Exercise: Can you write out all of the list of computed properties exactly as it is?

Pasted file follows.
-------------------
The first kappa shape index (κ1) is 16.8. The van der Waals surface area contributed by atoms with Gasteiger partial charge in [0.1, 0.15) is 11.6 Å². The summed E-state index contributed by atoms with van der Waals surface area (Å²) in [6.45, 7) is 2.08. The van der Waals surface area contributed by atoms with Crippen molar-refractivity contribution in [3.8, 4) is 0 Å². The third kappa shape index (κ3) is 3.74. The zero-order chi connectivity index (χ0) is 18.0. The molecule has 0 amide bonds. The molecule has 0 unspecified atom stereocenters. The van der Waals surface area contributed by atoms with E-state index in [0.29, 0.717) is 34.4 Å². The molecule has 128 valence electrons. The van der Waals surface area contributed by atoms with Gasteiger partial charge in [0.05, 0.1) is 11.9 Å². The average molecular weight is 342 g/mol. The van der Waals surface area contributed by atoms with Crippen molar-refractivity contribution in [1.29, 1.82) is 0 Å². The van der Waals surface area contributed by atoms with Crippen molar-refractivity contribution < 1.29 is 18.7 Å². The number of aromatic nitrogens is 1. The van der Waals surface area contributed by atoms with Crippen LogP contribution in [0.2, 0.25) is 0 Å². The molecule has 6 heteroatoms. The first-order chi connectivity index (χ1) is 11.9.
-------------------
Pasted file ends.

The first kappa shape index (κ1) is 16.8. The van der Waals surface area contributed by atoms with Gasteiger partial charge in [0.1, 0.15) is 11.6 Å². The summed E-state index contributed by atoms with van der Waals surface area (Å²) in [6.45, 7) is 2.08. The van der Waals surface area contributed by atoms with Crippen molar-refractivity contribution in [3.8, 4) is 0 Å². The third kappa shape index (κ3) is 3.74. The zero-order chi connectivity index (χ0) is 18.0. The molecule has 0 amide bonds. The molecule has 0 unspecified atom stereocenters. The van der Waals surface area contributed by atoms with E-state index in [0.29, 0.717) is 34.4 Å². The molecule has 128 valence electrons. The van der Waals surface area contributed by atoms with Gasteiger partial charge in [0.05, 0.1) is 11.9 Å². The average molecular weight is 342 g/mol. The van der Waals surface area contributed by atoms with Crippen molar-refractivity contribution in [1.29, 1.82) is 0 Å². The van der Waals surface area contributed by atoms with Crippen molar-refractivity contribution < 1.29 is 18.7 Å². The number of aromatic nitrogens is 1. The van der Waals surface area contributed by atoms with Crippen LogP contribution in [0.2, 0.25) is 0 Å². The molecule has 6 heteroatoms. The first-order chi connectivity index (χ1) is 11.9.